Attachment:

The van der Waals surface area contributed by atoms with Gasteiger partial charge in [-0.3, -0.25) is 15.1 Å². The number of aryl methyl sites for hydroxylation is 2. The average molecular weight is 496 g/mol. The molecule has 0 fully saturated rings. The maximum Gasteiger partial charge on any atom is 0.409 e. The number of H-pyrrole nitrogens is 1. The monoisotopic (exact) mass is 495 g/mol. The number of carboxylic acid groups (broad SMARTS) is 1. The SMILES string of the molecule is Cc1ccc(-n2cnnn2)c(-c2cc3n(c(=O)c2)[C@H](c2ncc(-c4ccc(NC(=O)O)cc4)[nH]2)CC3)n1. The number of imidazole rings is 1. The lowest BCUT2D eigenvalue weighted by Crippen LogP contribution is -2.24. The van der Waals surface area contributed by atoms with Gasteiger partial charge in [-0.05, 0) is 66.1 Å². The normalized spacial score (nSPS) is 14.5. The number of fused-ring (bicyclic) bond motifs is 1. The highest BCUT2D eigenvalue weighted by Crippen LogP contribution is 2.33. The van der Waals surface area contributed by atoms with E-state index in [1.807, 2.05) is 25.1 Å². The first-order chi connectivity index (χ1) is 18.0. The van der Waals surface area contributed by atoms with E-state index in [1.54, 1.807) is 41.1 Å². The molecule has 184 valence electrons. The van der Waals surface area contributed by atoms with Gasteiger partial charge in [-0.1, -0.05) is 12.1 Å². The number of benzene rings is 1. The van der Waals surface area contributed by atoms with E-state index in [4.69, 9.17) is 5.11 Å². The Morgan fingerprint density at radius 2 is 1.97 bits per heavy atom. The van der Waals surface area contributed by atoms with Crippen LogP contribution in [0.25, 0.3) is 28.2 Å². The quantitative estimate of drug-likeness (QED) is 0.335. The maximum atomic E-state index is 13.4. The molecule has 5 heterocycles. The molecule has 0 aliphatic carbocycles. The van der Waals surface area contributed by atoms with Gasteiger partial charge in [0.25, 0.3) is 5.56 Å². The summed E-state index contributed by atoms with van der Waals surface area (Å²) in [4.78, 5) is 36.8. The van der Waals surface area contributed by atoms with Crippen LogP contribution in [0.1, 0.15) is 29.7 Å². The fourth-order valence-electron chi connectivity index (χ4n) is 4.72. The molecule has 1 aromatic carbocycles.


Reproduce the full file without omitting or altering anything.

The van der Waals surface area contributed by atoms with Gasteiger partial charge in [-0.3, -0.25) is 15.1 Å². The number of aryl methyl sites for hydroxylation is 2. The average molecular weight is 496 g/mol. The molecule has 0 fully saturated rings. The maximum Gasteiger partial charge on any atom is 0.409 e. The number of H-pyrrole nitrogens is 1. The monoisotopic (exact) mass is 495 g/mol. The number of carboxylic acid groups (broad SMARTS) is 1. The SMILES string of the molecule is Cc1ccc(-n2cnnn2)c(-c2cc3n(c(=O)c2)[C@H](c2ncc(-c4ccc(NC(=O)O)cc4)[nH]2)CC3)n1. The number of imidazole rings is 1. The lowest BCUT2D eigenvalue weighted by Crippen LogP contribution is -2.24. The van der Waals surface area contributed by atoms with Gasteiger partial charge in [-0.05, 0) is 66.1 Å². The normalized spacial score (nSPS) is 14.5. The number of fused-ring (bicyclic) bond motifs is 1. The highest BCUT2D eigenvalue weighted by Crippen LogP contribution is 2.33. The van der Waals surface area contributed by atoms with E-state index in [1.807, 2.05) is 25.1 Å². The first-order chi connectivity index (χ1) is 18.0. The van der Waals surface area contributed by atoms with E-state index in [1.54, 1.807) is 41.1 Å². The molecule has 184 valence electrons. The van der Waals surface area contributed by atoms with Gasteiger partial charge in [-0.1, -0.05) is 12.1 Å². The number of benzene rings is 1. The van der Waals surface area contributed by atoms with E-state index in [4.69, 9.17) is 5.11 Å². The Morgan fingerprint density at radius 2 is 1.97 bits per heavy atom. The van der Waals surface area contributed by atoms with Crippen LogP contribution in [0.25, 0.3) is 28.2 Å². The quantitative estimate of drug-likeness (QED) is 0.335. The maximum atomic E-state index is 13.4. The molecule has 5 heterocycles. The molecule has 0 aliphatic carbocycles. The van der Waals surface area contributed by atoms with Gasteiger partial charge in [0.25, 0.3) is 5.56 Å². The summed E-state index contributed by atoms with van der Waals surface area (Å²) in [4.78, 5) is 36.8. The van der Waals surface area contributed by atoms with Crippen LogP contribution in [0.1, 0.15) is 29.7 Å². The fourth-order valence-electron chi connectivity index (χ4n) is 4.72. The molecule has 1 aromatic carbocycles.